honestly just once I want someone to ask “What do you think you were given”.


Bruce distributed this out widely. It shows Essendon was not isolated and Fitzpatrick is selective. It’s long so posted in two parts:

I don’t believe Fitzpatrick was telling the truth about a rival player. I think his source was the following

Essendon was resoundingly defeated in their final game of the 2011 season [Elimination final against Carlton – 62 point margin]. For some persons within the club, this loss was the impetus behind the 2012 drive to develop ‘bigger and stronger’ players (NB this is not true. Evans, Robson, Thompson, Hird and Corcoran discussed the problem in May 2011.)
It would seem this edict by Essendon to build a bigger and stronger athlete did not go unnoticed amongst its peers with anecdotal evidence being proffered by Justin Cordy, the High Performance Manager for CFC. Cordy stated that since arriving at Carlton in 2007 he has built what he described as ‘the benchmark’ sports science and medical model against which other clubs can be measured against. [BCF Comment: ASADA should have asked Cordy what is sports science; what does his program involve; what makes it the benchmark; how do clubs measure themselves against him; does his program involve only weights, running etc or does it involve taking supplements or peptides or using hyperbaric chambers. What does he do to treat and prevent injuries that others don’t do. Does that involve the use of supplements or peptides]
Cordy recalled that his suspicions about Essendon’s program arose following Carlton’s surprise loss to Essendon on 21 April 2012. Cordy recalled that following the loss Essendon was a ‘burning topic at Carlton,’ people wanted to know, well, what’s going on’.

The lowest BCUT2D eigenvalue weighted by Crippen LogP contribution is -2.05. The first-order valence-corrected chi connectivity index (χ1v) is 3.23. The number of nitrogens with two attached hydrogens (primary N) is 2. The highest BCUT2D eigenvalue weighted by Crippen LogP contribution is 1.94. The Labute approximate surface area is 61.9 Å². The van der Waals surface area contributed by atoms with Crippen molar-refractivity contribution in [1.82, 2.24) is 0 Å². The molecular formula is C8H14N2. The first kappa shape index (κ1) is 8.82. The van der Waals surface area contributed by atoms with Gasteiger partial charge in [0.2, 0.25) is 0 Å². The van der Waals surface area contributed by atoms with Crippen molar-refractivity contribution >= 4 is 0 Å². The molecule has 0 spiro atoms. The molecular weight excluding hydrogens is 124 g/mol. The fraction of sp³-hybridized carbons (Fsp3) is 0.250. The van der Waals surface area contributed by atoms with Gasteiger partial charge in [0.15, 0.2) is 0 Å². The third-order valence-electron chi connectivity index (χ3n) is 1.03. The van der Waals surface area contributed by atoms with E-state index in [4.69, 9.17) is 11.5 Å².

‘[Essendon] were wounded going into the game, supposedly lots of injuries. We were going well and expected to win. And they basically just came out and bashed us… I remember a couple of Carlton players after that game making comments, “Wow, I’ve never seen Essendon run that hard. I can’t believe what they were doing”. They actually made comment. “Well, Essendon has raised the bar.” And we had beaten the year earlier by 80 odd points in a final in Melbourne. So that transition, to me, with the weight gain that occurred through the club – and was quite publicised – over the pre-season, it probably aroused my suspicions. Fair to say I was sort of curious. Now, that suspicion, not in illegal or legal sense, just suspicious, “Well, I wonder what they are doing.” I mean whether they’ve found the secret elixir or they have got a program together; was there something going on in the industry that I don’t know about?” If we had won the game, and – I mean, you probably wouldn’t be suspicious But when you sort of see the outcome and you go “Geez, they absolutely bullied us to death.” And, I mean, our players are coming off going, “Well, I’ve never seen that player run as hard as he’s run.